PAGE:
Tracy Jarmon is a life-long New Orleanian. Born in Texas in 1966, he soon after moved to Louisiana where he was raised by his mother and grandmother in Jefferson Parish. An early preoccupation with light, color and shape drove him to painting when he was a teenager. After high school Tracy attended Delgado Community College, where, aside from art studies, he took several courses in psychology and philosophy. Though New Orleans will always be home, Tracy's curious nature has sent him traveling throughout Central and South America, Australia, and Thailand. He has also hiked the Appalachian Trail in its 2,160 mile entirety.
Tracy's fascination with religion and spiritual symbolism is incorporated in his paintings and collages, a combination of acrylics, oil pastels, spray paint, and other mixed media. In 2005, The New Orleans Times Picayune featured an exhibition of his collages in its Art for Art's Sake "must see" list. He hand painted the trophies for the "Where Y'at" Magazine's "New Orleans' Best Bartender 2006" competition, and his works have been showcased in several New Orleans restaurants and clubs, including Cafe Degas, Louisiana Pizza Kitchen, and The Republic. Tracy currently has two exhibitions in the French Quarter, one at Studio 831, and another at Milk Studio.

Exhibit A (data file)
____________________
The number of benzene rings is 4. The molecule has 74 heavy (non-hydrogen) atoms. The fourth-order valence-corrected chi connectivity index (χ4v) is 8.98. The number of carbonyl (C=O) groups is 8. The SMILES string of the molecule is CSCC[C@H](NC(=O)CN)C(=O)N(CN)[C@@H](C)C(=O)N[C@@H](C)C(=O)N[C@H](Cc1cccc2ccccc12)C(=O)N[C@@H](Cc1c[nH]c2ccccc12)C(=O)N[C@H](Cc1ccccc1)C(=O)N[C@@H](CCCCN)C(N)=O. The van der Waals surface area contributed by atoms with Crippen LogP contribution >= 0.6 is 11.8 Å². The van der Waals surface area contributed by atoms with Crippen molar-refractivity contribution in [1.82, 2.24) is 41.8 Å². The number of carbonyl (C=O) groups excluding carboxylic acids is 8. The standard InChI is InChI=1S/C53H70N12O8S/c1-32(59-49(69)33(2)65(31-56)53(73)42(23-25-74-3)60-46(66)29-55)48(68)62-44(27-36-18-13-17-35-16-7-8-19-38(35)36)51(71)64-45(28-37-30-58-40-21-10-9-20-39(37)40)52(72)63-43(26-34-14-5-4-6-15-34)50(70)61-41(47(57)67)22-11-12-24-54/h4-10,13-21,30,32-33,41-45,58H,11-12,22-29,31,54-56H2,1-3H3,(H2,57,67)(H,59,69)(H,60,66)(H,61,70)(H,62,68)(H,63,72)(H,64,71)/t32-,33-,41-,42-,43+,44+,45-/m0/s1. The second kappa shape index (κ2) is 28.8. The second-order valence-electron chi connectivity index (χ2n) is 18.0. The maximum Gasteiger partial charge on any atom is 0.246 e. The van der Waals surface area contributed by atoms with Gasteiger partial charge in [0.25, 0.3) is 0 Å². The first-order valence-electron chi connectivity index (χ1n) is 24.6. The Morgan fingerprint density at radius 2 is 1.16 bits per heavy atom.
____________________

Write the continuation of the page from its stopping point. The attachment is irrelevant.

Flooding after Hurricane Katrina destroyed Tracy's Mid-City workspace and most of his paintings. Some unfinished and others ready for sale were left floating in floodwater for days. Tracy did manage to salvage and restore some of the pieces, integrating the stains and watermarks into the finished works.
Chris Rose, columnist for The Gambit and a collector of Tracy's paintings, mentioned Tracy in a March 2006 Times Picayune article, which was later adapted into his book, One Dead in the Attic. Rose depicted his search for Tracy after the storm. "I'm assuming that all his work was destroyed," wrote Rose, "the thing about Tracy is, he's probably laughing it off somewhere. He's got that New Orleans thing crawling all over him, the good stuff, that We Are the Champions, the hell with the rest and I'll just start over kind of attitude."
Rose wasn't too far off. By the time the article was first published, Tracy was already back from his evacuation to Austin, Texas, and had returned to work (in fact, several of his co-workers emailed Rose informing him of Tracy's whereabouts). By August of 2006 he had produced two simultaneous showings. Tracy has relocated his studio workspace in Mid-City New Orleans, where he continues to work on the damaged paintings as well as rebuild a collection of new work.
"All of my paintings are a moment or slice of my life. I'm searching for a language to replace the traditional, a language without words, but with colors, pictures and symbols." .